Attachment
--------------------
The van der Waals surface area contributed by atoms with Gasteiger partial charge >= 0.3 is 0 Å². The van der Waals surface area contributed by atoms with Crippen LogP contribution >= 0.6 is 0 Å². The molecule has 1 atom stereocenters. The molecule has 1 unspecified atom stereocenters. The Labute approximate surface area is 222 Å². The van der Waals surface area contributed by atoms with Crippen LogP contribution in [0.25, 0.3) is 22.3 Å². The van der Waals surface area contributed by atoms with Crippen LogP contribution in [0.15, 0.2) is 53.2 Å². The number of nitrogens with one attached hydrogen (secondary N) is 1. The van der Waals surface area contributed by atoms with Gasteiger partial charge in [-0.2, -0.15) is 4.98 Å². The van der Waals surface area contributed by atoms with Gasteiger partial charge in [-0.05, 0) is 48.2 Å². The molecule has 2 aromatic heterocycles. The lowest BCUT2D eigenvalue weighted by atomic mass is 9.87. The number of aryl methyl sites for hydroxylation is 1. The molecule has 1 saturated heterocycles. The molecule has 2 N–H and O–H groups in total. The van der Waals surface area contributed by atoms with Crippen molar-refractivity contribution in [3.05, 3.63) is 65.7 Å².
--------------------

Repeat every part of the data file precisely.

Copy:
The van der Waals surface area contributed by atoms with Gasteiger partial charge >= 0.3 is 0 Å². The van der Waals surface area contributed by atoms with Crippen LogP contribution >= 0.6 is 0 Å². The molecule has 1 atom stereocenters. The molecule has 1 unspecified atom stereocenters. The Labute approximate surface area is 222 Å². The van der Waals surface area contributed by atoms with Crippen LogP contribution in [0.25, 0.3) is 22.3 Å². The van der Waals surface area contributed by atoms with Crippen LogP contribution in [0.15, 0.2) is 53.2 Å². The number of nitrogens with one attached hydrogen (secondary N) is 1. The van der Waals surface area contributed by atoms with Gasteiger partial charge in [-0.2, -0.15) is 4.98 Å². The van der Waals surface area contributed by atoms with Gasteiger partial charge in [-0.05, 0) is 48.2 Å². The molecule has 2 aromatic heterocycles. The lowest BCUT2D eigenvalue weighted by atomic mass is 9.87. The number of aryl methyl sites for hydroxylation is 1. The molecule has 1 saturated heterocycles. The molecule has 2 N–H and O–H groups in total. The van der Waals surface area contributed by atoms with Crippen molar-refractivity contribution in [3.05, 3.63) is 65.7 Å².